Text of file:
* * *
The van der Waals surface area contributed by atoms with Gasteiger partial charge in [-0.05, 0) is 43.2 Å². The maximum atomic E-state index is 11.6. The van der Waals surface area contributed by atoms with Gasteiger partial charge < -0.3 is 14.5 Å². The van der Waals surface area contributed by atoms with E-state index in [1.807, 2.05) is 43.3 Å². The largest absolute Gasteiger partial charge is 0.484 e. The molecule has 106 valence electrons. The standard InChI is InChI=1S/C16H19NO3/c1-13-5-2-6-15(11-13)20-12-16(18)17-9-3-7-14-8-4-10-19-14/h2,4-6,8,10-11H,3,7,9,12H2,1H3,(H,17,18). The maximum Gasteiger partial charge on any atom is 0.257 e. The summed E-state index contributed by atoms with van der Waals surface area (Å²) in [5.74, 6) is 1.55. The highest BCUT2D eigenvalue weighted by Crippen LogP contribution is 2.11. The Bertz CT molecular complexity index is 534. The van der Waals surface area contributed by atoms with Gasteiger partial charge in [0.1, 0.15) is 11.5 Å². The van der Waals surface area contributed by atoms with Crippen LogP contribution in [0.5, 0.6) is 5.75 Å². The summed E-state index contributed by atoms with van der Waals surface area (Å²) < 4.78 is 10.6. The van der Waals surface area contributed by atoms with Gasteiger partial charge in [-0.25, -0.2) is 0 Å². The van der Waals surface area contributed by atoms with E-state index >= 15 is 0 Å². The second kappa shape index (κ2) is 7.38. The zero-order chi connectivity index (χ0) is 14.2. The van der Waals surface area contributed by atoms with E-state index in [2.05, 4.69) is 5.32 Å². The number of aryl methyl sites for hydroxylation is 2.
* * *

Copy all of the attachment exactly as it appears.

The van der Waals surface area contributed by atoms with Gasteiger partial charge in [-0.05, 0) is 43.2 Å². The maximum atomic E-state index is 11.6. The van der Waals surface area contributed by atoms with Gasteiger partial charge < -0.3 is 14.5 Å². The van der Waals surface area contributed by atoms with E-state index in [1.807, 2.05) is 43.3 Å². The largest absolute Gasteiger partial charge is 0.484 e. The molecule has 106 valence electrons. The standard InChI is InChI=1S/C16H19NO3/c1-13-5-2-6-15(11-13)20-12-16(18)17-9-3-7-14-8-4-10-19-14/h2,4-6,8,10-11H,3,7,9,12H2,1H3,(H,17,18). The maximum Gasteiger partial charge on any atom is 0.257 e. The summed E-state index contributed by atoms with van der Waals surface area (Å²) in [5.74, 6) is 1.55. The highest BCUT2D eigenvalue weighted by Crippen LogP contribution is 2.11. The Bertz CT molecular complexity index is 534. The van der Waals surface area contributed by atoms with Gasteiger partial charge in [0.1, 0.15) is 11.5 Å². The van der Waals surface area contributed by atoms with Crippen LogP contribution in [0.5, 0.6) is 5.75 Å². The summed E-state index contributed by atoms with van der Waals surface area (Å²) < 4.78 is 10.6. The van der Waals surface area contributed by atoms with Gasteiger partial charge in [-0.25, -0.2) is 0 Å². The van der Waals surface area contributed by atoms with E-state index >= 15 is 0 Å². The second kappa shape index (κ2) is 7.38. The zero-order chi connectivity index (χ0) is 14.2. The van der Waals surface area contributed by atoms with E-state index in [2.05, 4.69) is 5.32 Å². The number of aryl methyl sites for hydroxylation is 2.